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Hardships in Saudi Arabia sent a woman into depression

 Evelyn Ombima holding her medical and passport documents and her relatives at Majengo in Vihiga county on May 24, 2022. [Benjamin Sakwa,  Standard]

Everline Ombina sits pensively on the headstone of her grandfather’s grave at their home in Majengo, Vihiga County. On her left are the graves of her grandmother and aunt.

She seems unperturbed by our presence as we settle down to interview her about her experience in Saudi Arabia where she worked as a house help before returning home under not-so-good circumstances.

Ms Ombima was fine and lived a normal life. However, this was until she left for Saudi Arabia in 2019 in search of a job. She only worked for one year and came back home. 

On her return, Ombima appeared disturbed and was later to be admitted at Kakamega County Referral Hospital on September 9, 2021, where she was diagnosed with acute psychosis, a severe mental disorder.

She left the psychiatric hospital a few months ago, according to her relatives.

They say Ms Ombima was severely traumatised when she came back from Saudi Arabia and this plunged her into depression.

“I was born in 1981 and attended Ikumbi Primary School until 1997. I scored 302 marks in the KCPE exam,” she says.

School fees

“Scoring 302 out of 700 marks was not bad. However, I could not proceed to secondary school because my father did not have the means to pay my school fees,” she says.

Her elder brother promised to sponsor her to take a course at the polytechnic but this also failed due to lack of money.

Ms Ombima got tired of staying at home and travelled to Kericho in 2000 in search of a job. She did not find one. She got married in 2001. A year later, she gave birth to her daughter. However, the marriage failed and she left. She went into three other marriages that also failed.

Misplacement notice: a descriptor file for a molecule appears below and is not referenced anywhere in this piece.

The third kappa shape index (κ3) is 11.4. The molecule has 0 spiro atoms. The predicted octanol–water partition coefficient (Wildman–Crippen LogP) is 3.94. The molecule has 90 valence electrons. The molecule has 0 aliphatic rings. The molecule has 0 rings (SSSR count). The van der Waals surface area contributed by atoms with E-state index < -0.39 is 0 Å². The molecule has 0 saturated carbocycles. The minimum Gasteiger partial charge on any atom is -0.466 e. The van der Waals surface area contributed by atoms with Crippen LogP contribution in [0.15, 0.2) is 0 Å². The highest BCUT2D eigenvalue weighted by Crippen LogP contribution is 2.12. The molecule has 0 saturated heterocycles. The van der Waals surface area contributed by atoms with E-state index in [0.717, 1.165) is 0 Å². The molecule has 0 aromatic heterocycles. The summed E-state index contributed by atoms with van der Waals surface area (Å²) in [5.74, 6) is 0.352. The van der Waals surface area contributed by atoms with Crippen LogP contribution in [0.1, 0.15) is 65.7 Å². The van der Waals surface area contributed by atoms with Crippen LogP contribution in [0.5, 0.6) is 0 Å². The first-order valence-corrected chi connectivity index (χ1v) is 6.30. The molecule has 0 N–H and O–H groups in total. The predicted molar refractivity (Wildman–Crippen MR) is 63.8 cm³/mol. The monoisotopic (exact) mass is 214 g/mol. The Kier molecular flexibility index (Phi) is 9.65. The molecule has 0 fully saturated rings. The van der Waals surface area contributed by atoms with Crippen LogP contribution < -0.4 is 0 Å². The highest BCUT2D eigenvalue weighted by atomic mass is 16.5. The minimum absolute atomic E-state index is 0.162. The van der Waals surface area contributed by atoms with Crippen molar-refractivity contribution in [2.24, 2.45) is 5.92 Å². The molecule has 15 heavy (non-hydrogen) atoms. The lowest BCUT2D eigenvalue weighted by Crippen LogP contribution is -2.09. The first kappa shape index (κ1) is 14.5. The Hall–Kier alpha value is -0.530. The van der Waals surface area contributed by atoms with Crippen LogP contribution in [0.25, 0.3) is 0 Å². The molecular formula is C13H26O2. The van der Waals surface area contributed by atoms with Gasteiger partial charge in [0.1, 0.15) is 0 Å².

“I left Kericho and went back home before leaving for Nairobi in 2004. I found a job as a house help in Pangani before securing another job at Pangani Muslim Girls. However, I lost it a year later when the school changed hands,” she says.

She moved to Mathare slum. For many years, she had no formal employment. In 2019, she heard an agency was recruiting house helps to work in Saudi Arabia. She decided to give it a try.

“I met the recruiting agent in Nairobi. Of the documents required, I did not have a birth certificate. He told me not to worry as he would help me get one easily. We were taken to Mombasa for a two-week training. I passed the exam and was among those chosen to travel to Saudi. I was excited,” recalls Ms Ombima.

However, the rosy life she envisioned in Saudi Arabia turned out to be a nightmare.

“By the time I was coming back home, I had worked in two homesteads. It was hell on earth. I had never been mistreated so much,” she says.

“My first employer was an elderly woman. I did all the work, from sweeping the vast compound, cooking, and laundry. I did all the cleaning and ran errands for her. My day would start at 8am and end at 1am. I worked like a slave. She only gave me one meal per day. She was also abusive.”